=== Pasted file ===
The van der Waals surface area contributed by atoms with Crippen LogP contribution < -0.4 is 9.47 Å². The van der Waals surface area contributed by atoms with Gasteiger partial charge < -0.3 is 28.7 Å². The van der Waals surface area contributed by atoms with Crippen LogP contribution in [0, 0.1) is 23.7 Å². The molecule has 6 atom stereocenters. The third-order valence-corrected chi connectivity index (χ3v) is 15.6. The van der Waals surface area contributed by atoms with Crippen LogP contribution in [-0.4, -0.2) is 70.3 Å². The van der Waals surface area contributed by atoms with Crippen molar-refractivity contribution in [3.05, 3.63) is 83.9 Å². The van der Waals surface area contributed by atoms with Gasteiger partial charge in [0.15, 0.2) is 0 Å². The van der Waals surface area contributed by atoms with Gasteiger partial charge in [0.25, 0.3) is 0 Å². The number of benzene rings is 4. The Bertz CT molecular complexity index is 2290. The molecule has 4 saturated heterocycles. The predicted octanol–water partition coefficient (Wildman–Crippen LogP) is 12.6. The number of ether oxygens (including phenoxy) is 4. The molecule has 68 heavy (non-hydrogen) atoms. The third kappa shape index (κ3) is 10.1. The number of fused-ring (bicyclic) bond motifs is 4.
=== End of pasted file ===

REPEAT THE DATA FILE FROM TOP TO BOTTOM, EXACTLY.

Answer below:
The van der Waals surface area contributed by atoms with Crippen LogP contribution < -0.4 is 9.47 Å². The van der Waals surface area contributed by atoms with Gasteiger partial charge < -0.3 is 28.7 Å². The van der Waals surface area contributed by atoms with Crippen LogP contribution in [0, 0.1) is 23.7 Å². The molecule has 6 atom stereocenters. The third-order valence-corrected chi connectivity index (χ3v) is 15.6. The van der Waals surface area contributed by atoms with Crippen LogP contribution in [-0.4, -0.2) is 70.3 Å². The van der Waals surface area contributed by atoms with Crippen molar-refractivity contribution in [3.05, 3.63) is 83.9 Å². The van der Waals surface area contributed by atoms with Gasteiger partial charge in [0.15, 0.2) is 0 Å². The van der Waals surface area contributed by atoms with Gasteiger partial charge in [0.25, 0.3) is 0 Å². The number of benzene rings is 4. The Bertz CT molecular complexity index is 2290. The molecule has 4 saturated heterocycles. The predicted octanol–water partition coefficient (Wildman–Crippen LogP) is 12.6. The number of ether oxygens (including phenoxy) is 4. The molecule has 68 heavy (non-hydrogen) atoms. The third kappa shape index (κ3) is 10.1. The number of fused-ring (bicyclic) bond motifs is 4.